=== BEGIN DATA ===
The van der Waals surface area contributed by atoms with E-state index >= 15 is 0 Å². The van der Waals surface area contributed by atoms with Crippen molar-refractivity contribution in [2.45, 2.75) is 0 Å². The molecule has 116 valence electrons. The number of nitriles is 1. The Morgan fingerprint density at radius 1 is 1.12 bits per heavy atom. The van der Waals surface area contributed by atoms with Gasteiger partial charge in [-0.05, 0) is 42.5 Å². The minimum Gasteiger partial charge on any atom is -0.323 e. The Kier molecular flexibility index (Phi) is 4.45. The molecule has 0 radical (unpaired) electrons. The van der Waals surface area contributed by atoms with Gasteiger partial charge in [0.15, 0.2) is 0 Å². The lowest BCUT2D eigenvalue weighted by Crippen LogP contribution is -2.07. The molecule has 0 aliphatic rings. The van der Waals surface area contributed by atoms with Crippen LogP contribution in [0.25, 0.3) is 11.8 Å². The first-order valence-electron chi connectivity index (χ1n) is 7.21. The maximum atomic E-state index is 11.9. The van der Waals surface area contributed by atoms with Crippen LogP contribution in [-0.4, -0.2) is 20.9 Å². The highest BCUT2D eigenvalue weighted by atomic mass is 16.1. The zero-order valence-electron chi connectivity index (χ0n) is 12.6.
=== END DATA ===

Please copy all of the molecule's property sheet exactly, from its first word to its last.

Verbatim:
The van der Waals surface area contributed by atoms with E-state index >= 15 is 0 Å². The van der Waals surface area contributed by atoms with Crippen molar-refractivity contribution in [2.45, 2.75) is 0 Å². The molecule has 116 valence electrons. The number of nitriles is 1. The Morgan fingerprint density at radius 1 is 1.12 bits per heavy atom. The van der Waals surface area contributed by atoms with Gasteiger partial charge in [-0.05, 0) is 42.5 Å². The minimum Gasteiger partial charge on any atom is -0.323 e. The Kier molecular flexibility index (Phi) is 4.45. The molecule has 0 radical (unpaired) electrons. The van der Waals surface area contributed by atoms with Gasteiger partial charge in [0.15, 0.2) is 0 Å². The lowest BCUT2D eigenvalue weighted by Crippen LogP contribution is -2.07. The molecule has 0 aliphatic rings. The van der Waals surface area contributed by atoms with Crippen LogP contribution in [0.25, 0.3) is 11.8 Å². The first-order valence-electron chi connectivity index (χ1n) is 7.21. The maximum atomic E-state index is 11.9. The van der Waals surface area contributed by atoms with Crippen LogP contribution in [-0.4, -0.2) is 20.9 Å². The highest BCUT2D eigenvalue weighted by atomic mass is 16.1. The zero-order valence-electron chi connectivity index (χ0n) is 12.6.